The EU’s new data protection laws are on their way, but there are more than few a misunderstandings about what they are and who they’ll affect. TMB helps to clear up some of the confusion.
If you’ve been taking an interest in GDPR (General Data Protection Regulation), then you’ll know the deadline for compliance isn’t too far away. But even if you feel like you’ve got it sussed, you might have been misled by some of the GDPR myths and misconceptions that have been floating around about this major piece of legislation.
That’s not a position you’ll want to remain in, considering that fines for breaking the rules could be up to 4% of annual turnover.
And, of course, if you know nothing about GDPR at all, then it’s even more vital for you to start taking an interest. It is, after all, the future of your business that’s at stake.
There’s Going To Be A Grace Period
Surely the EU and the British government wouldn’t just dump this new legislation on us without some kind of grace period, right?
The good news is no, they wouldn’t. The bad news is that you’re already in it. GDPR actually came into force on 14th April 2016, so we’ve already had over a year and a half to prepare. When the deadline rolls around on 25th May 2018, that’s it – you have to be ready.
GDPR Doesn’t Apply To Businesses With Fewer Than 250 Employee
One of the most widespread bits of misinformation about GDPR, there is a whiff of truth to this. There are a couple of limited exemptions for organisations with fewer than 250 employees, but they only apply in certain circumstances, and even then only in relation to how data processing activities are recorded.
If you’d like to read the rule in full, you can find it in point five of article 30 of the legislation. If, however, the idea of wading through paragraphs of legalese leaves you cold (like it does most people), allow us to summarise.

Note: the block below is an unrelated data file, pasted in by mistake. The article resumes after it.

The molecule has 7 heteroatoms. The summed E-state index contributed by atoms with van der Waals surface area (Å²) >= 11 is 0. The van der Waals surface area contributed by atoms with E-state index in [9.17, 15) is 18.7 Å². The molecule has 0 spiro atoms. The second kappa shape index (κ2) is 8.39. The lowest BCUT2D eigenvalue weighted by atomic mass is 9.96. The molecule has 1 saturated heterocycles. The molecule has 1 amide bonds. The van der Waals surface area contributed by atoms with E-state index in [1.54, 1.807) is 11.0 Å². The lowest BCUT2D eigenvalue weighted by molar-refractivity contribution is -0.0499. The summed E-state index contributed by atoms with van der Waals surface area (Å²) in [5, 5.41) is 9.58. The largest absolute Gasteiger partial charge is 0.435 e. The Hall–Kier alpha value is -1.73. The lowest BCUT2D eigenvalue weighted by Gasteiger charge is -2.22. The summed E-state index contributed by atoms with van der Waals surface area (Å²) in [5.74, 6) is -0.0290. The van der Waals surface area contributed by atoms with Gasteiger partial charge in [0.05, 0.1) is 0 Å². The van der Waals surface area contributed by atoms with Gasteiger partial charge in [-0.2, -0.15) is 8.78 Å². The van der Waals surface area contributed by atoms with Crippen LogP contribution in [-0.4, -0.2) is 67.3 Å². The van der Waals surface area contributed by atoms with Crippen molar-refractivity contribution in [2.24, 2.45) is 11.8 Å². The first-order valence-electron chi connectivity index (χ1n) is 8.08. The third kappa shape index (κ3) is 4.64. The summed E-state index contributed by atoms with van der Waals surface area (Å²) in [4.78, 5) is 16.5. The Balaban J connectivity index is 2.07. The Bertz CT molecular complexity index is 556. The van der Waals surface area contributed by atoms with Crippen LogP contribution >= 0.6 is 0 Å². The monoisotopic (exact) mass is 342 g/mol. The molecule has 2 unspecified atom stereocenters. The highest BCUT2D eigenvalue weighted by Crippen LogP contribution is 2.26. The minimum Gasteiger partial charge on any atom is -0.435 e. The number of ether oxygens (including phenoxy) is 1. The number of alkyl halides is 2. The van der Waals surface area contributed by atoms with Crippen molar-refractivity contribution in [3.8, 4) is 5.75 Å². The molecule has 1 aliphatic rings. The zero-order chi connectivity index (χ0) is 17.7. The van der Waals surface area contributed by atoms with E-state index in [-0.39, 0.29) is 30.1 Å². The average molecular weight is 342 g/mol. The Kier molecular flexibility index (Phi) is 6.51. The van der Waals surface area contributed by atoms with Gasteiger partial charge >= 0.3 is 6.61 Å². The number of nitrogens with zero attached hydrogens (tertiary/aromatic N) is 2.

Under GDPR, you have to keep a record of your data processing activities, including details about the data controller, your reason for processing the data, a description of what it includes, how long it will be kept and so on.
If you have fewer than 250 employees, though, you might not have to do this. However, that’s only true if the processing is occasional, doesn’t put the data subject’s rights or freedoms at risk and doesn’t include special category content (like racial, political or genetic information) or data related to criminal convictions or offences.
In short, even if some data does qualify for these exemptions, you’ll still have to comply with practically every other aspect of GDPR.
Everyone Needs To Have A Data Protection Officer
Contrary to what some people believe, a data protection officer (DPO) is not necessarily compulsory. According to the Federation of Small Businesses, “The designation of a DPO is not mandated according to company size, but rather the type of data processing.”
For example, any organisation, regardless of size, that is a public authority must have a DPO. Also, if data is processed regularly on a large scale or if special category data is included, then a DPO will likely be necessary.
Ultimately, you may need to consult a legal expert to make the right decision here, but there’s every chance you won’t need to a hire someone for this position. You might, however, need to outsource the job to an external supplier.
Brexit Means GDPR Doesn’t Matter
As we said in a previous blog post, Brexit means very little for the future of GDPR. Going through parliament right now is the Data Protection Bill, which will eventually replace GDPR when Britain leaves the EU. What this does, essentially, is to transpose GDPR to UK law. There are a few small differences, but the nuts and bolts are basically the same. That means all businesses in the UK will have to comply – or face the same kind of fines as everyone else in Europe.
Still confused about GDPR? TMB is planning to hold a series of free GDPR seminars early next year, explaining the essentials. To register your interest, drop us a line at firstname.lastname@example.org.